In the preferred embodiment of the present invention, at least one sound tone burst having a known spatial frequency distribution about a single selected frequency is produced. This spatial frequency distribution is a natural phenomenon that will occur when the tone burst is created. After the tone burst has travelled through the sample, the spatial frequency distribution of the tone burst is determined and such distribution will indicate the grade of the particular sample. By comparing the spatial frequency distribution of the detected sound waves with known spatial frequency distributions corresponding to known grades of fiber, it is possible to determine which known spatial frequency distribution most closely corresponds to the spatial frequency distribution of the detected sound wave. In this manner, by comparing frequency distributions, it is possible to grade the sample.
In the preferred embodiment, the tone bursts are produced having a predetermined time duration and are transmitted at predetermined time intervals. The duration of the tone burst is chosen to be sufficiently short so that the entire tone burst is detected before any echo from the tone burst can be detected. Also, the time interval between two tone bursts is sufficiently long to allow echos from one tone burst to dissipate before another tone burst is transmitted.
In order to facilitate the determination of the spatial frequency distribution of a received sound wave, a gating technique is utilized so that substantially only meaningful signals are analyzed. In order to accomplish the gating, an electrical pulse at a selected frequency and a synchronizing spike are simultaneously generated. The electrical pulse at the selected frequency is used to produce a tone burst of sound and that tone burst will have a spatial frequency distribution about the selected frequency. The tone burst is transmitted through the sample of fibers and is received after it passes through the sample. The received tone burst is then converted into an electrical received signal. Since sound travels at a relatively slow speed compared to electrical signals, in order to maintain synchronization, a delayed synchronizing pulse is produced. This delay corresponds to the time period between the transmission of the tone burst and the receiving of the tone burst. The electrical received signal is gated in response to the delayed synchronizing pulse to produce a gated received signal which corresponds to the electrical received signal for a selected time period after the production of the delayed synchronizing pulse. The selected time period of the gate is chosen so that a time window opens only when meaningful signals are present. That is, a gate opens and passes the received signal corresponding to a tone burst, but between tone bursts, the gate is closed to block out noise. The gated received signal is then analyzed to determine the spatial frequency distribution thereof which, in turn, will correspond to the grade of the sample fibers.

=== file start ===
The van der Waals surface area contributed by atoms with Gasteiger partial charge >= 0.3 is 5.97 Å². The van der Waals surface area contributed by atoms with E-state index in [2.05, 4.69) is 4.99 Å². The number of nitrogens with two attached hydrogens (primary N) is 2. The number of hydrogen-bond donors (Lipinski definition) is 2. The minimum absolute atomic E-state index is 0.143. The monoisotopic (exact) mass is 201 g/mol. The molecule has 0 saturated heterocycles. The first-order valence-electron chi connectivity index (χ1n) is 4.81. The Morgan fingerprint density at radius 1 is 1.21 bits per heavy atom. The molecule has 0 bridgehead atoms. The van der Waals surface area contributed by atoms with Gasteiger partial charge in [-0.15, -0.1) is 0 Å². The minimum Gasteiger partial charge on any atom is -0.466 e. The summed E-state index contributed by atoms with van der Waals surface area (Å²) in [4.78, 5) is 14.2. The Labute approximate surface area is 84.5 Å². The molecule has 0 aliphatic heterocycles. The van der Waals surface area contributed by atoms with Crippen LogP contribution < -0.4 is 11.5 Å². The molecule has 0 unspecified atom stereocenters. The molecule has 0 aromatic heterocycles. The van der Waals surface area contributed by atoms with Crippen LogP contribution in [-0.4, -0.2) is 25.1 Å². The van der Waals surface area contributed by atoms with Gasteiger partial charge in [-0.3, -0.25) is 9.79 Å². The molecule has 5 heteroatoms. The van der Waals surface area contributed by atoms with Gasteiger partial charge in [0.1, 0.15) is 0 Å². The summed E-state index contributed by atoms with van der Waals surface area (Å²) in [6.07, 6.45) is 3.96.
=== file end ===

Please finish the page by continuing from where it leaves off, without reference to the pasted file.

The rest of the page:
The present invention may best be understood by reference to the following detailed description of a preferred embodiment when considered in conjunction with the drawings in which:
FIG. 1 is a circuit diagram of an apparatus embodying one form of the present invention;
FIG. 2 is a detailed view of the cotton fiber sample and a holder plate;
FIGS. 3a-3f are graphs of spatial frequency distributions produced by sound passing through six different cotton fiber samples, each sample having a weight of about 0.738 grams; and
FIGS. 4a-4f are graphs of spatial frequency distributions produced by sound passing through six different grades of cotton fiber samples, each sample having a weight of about 0.365 grams.
Referring now to the drawings in which like reference characters designate like or corresponding parts throughout the several views, there is shown in FIG. 1 a schematic diagram 10 representing one form of the present invention. The diagram 10 includes a pulse modulator 12 that generates an A.C. electrical pulse at a frequency of one megahertz on line 14 and also generates a synchronization spike on ine 16. In this particular embodiment, a Matec Model No. 6600 pulse modulator 12 is used. As used herein, the term "pulse" refers to an alternating current over a finite period of time. The time length of the pulse produced by the pulse modulator 12 is approximately one tenth (0.1) of a millisecond and the repetition rate of the pulses is approximately one hundred (100) pulses per second so that the interval between pulses is approximately one hundredth (0.01) of a second.
Line 14 is connected to a source transducer 18 for producing ultrasonic sound. In this particular embodiment a barium-titanate ceramic transducer is used, but it will be understood that other sound transducers may be used. The transducer 18 produces an ultrasonic tone burst in response to the electrical signal received on line 14. The tone burst has a duration of approximately of one-tenth (0.1) of a millisecond and has a repetition of approximately one hundred (100) bursts per second. The one megahertz frequency, the 0.1 millisecond duration and the 100 pulses per second repetition rate work well with the particular equipment used in this embodiment, but they are not considered to be optimum. Also, although ultrasonic "sound" having a frequency of one megahertz is used in the described embodiment, the term "sound", as used herein, will be understood in its broadest sense to include frequencies above, below and within audible ranges.